Chhatrapati Shivaji Maharaj Vastu Sangrahalay (Prince of Wales Museum)
The Prince of Wales Museum now known as the Chhatrapati Shivaji Maharaj Vastu Sangrahalay in Mumbai, was set up in the beginning of the 20th century, by some important citizens of Bombay with the help of the government, to honour the visit of King George V’s visit to India, while he was still the Prince of Wales. The museum is located in the middle of South Mumbai close to the Gateway of India. The Museum building is considered one of the finest examples of Victorian architecture in Mumbai. There was an open competition to design the building of the museum. George Wittet was hired to design the building in 1909. The design used is the Indo-Saracenic style and has an imposing dome in the 15th -16th century western Indian style. The other buildings in Mumbai built by George Wittet include the General Post Office, which he built along with John Begg, the Court of Small Causes and the splendid Gateway of India. There is no doubt that this museum in Mumbai is one of the best museums in India. It has three main sections: Art, Archaeology and Natural History. The museum has an excellent collection of rare and ancient exhibits of Indian history and many interesting artifacts from foreign countries. It also has artifacts from the Indus Valley Civilization and relics from the Gupta and Mauraya periods. The museum is known for its collection of miniature paintings. The Museum is open to the public from Tuesday to Sunday between 10.30 am and 6 pm.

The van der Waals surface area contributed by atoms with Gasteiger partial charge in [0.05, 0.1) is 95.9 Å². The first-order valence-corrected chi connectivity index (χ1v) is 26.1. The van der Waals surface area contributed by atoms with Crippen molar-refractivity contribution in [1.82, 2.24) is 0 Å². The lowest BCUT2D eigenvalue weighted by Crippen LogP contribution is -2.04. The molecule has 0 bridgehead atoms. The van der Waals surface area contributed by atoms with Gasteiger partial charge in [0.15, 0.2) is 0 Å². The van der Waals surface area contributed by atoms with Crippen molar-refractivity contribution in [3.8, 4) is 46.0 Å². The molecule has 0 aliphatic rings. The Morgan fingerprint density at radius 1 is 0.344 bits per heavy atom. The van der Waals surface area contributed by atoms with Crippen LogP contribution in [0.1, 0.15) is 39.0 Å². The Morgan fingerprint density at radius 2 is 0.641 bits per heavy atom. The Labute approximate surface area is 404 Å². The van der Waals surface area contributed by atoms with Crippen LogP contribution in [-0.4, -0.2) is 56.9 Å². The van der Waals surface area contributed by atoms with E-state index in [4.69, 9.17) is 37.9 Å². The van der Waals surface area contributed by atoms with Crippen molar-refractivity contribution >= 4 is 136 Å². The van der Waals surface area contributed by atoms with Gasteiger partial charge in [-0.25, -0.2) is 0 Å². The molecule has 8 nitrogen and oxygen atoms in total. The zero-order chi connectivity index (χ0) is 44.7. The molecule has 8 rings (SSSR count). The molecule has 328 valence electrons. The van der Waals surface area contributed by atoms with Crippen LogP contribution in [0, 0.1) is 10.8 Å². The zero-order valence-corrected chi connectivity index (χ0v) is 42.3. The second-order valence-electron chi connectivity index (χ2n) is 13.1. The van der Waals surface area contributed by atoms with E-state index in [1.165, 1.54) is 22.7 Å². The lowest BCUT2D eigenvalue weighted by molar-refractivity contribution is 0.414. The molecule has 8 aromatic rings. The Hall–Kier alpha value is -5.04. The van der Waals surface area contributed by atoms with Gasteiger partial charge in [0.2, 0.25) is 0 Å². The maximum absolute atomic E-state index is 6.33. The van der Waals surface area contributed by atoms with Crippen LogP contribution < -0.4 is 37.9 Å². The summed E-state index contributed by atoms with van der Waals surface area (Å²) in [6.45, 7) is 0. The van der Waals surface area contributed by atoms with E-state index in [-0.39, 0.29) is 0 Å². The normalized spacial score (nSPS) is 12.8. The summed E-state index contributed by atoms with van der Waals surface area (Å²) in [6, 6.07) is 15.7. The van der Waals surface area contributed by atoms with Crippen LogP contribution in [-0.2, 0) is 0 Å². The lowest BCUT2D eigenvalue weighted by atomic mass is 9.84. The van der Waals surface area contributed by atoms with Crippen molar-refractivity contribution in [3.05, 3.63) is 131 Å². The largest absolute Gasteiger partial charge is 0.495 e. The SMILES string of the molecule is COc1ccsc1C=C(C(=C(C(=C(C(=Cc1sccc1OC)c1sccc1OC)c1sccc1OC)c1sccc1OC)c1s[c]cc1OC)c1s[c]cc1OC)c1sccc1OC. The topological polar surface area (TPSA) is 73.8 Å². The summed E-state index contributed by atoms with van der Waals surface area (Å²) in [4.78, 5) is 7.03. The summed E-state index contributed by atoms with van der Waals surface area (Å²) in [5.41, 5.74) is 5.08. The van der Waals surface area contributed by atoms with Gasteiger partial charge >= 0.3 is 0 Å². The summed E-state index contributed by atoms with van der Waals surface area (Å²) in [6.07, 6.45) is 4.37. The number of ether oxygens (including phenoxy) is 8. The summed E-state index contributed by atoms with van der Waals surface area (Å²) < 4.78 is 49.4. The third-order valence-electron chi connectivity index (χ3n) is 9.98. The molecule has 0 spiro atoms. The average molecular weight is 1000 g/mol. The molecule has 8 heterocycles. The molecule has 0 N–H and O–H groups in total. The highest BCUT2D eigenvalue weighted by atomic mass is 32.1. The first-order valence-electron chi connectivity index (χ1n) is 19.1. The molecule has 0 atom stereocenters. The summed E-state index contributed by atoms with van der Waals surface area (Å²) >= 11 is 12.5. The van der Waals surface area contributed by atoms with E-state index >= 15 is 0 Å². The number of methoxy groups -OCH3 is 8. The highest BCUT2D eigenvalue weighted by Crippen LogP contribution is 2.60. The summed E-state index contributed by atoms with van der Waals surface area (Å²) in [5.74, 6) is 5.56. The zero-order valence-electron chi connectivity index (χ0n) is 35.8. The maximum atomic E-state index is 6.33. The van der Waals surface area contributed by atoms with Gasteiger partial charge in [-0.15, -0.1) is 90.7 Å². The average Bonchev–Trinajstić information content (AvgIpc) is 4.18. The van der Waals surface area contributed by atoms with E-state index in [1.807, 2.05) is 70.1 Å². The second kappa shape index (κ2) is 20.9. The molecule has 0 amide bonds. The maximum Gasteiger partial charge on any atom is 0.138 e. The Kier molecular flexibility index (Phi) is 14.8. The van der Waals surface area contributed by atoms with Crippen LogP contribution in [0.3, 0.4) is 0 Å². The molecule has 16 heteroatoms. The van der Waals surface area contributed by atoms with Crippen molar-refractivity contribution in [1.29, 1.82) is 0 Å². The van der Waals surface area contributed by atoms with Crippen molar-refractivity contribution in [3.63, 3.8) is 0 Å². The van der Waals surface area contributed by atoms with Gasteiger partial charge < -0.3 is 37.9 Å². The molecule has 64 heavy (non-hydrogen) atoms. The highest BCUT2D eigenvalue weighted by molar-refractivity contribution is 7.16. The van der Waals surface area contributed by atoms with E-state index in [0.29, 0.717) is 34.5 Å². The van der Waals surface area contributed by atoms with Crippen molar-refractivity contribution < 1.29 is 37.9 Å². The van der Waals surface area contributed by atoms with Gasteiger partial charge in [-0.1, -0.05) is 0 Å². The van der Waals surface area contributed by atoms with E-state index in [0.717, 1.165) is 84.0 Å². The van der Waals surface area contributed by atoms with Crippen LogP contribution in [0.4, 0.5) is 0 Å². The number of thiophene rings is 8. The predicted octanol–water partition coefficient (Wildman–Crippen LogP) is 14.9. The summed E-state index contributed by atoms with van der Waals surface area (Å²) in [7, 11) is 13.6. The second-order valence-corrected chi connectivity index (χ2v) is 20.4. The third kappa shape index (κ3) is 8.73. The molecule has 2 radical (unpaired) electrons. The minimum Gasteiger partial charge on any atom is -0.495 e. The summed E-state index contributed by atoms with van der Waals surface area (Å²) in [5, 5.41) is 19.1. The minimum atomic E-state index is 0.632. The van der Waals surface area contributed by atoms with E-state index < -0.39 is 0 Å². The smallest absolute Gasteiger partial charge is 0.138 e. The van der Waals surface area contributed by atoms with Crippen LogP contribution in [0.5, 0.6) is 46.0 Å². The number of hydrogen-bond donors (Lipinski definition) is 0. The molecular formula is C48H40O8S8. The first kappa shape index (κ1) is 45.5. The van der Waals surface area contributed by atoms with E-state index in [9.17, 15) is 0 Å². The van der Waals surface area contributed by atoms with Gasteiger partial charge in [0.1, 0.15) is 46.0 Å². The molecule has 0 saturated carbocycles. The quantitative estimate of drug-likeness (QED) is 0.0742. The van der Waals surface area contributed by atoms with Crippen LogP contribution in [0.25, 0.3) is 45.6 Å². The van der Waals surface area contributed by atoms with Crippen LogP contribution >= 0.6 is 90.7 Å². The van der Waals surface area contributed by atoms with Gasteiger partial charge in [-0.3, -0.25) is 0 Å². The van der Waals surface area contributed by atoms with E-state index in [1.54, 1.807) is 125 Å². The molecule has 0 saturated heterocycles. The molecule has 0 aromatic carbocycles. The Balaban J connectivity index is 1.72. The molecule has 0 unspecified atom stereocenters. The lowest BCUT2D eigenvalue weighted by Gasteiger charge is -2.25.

Dr. Bhau Daji Lad Museum (Victoria & Albert Museum)
In the heart of the city are the Victoria Gardens, now renamed as the Rani Jijamata Udyan (Rani Bagh). This garden was laid out in 1861. The Bombay Zoo is also on the premises of the garden. Located in the Victoria Gardens is the Victoria and Albert Museum, now renamed Dr. Bhau Daji Lad Museum. The museum has articles that relate mainly industrial and agricultural interest. On display are the archaeological finds, maps and photographs connected with the history of Mumbai. On the east hand side of the gardens that surrounds the museum, is a huge statute of an elephant that was brought from Elephanta Caves. What is ironically about the present name of the museum is that Dr. Bhau Daji Lad, after whom it is presently named, was the person who suggested the original name “Victoria and Albert Museum”. Dr. Lad devoted his life to this museum and it is in his honor that the museum bears his name. The museum is open to the public on all days expect some important public holidays from 10.30 am to 4.30 pm.
Bombay Natural History Society
The Bombay Natural History Society was founded in 1883, in order to discuss observations on natural history and for exhibiting interesting specimens. Today the BNHS is the biggest non-governmental organization in India undertaking conservation of nature and natural resources, education and research in natural history. The BNHS has more than 30 member countries. The Society’s leading principle has been conservation based on scientific research. The Society is adjacent to the Chhatrapati Shivaji Maharaj Vaastu Sangrahalay. Nature lovers have been donating their prized specimens for more than a century now. The Society has a good collection of beetles, butterflies and embalmed reptiles. If you are interested you can become a temporary member of the Society for the duration of your stay in Mumbai. The membership will allow you access to the library of the Society and allow you to attend the various lectures and slide shows that are held weekly.
This is a memorial dedicated to Mahatma Gandhi, the Father of the Nation. Gandhi stayed in this simple house between 1917 and 1934 every time he visited Mumbai. The room in which Gandhi stayed, his belongings including his books are on display. Today the building contains a picture gallery, a 20,000-volume research library and a film and recording archive. Mani Bhavan is on Laburnam Road, close to the August Kranti Maidan where the ‘Quit India’ Movement was started. This museum is open on all days between 9.30 am to 6 pm.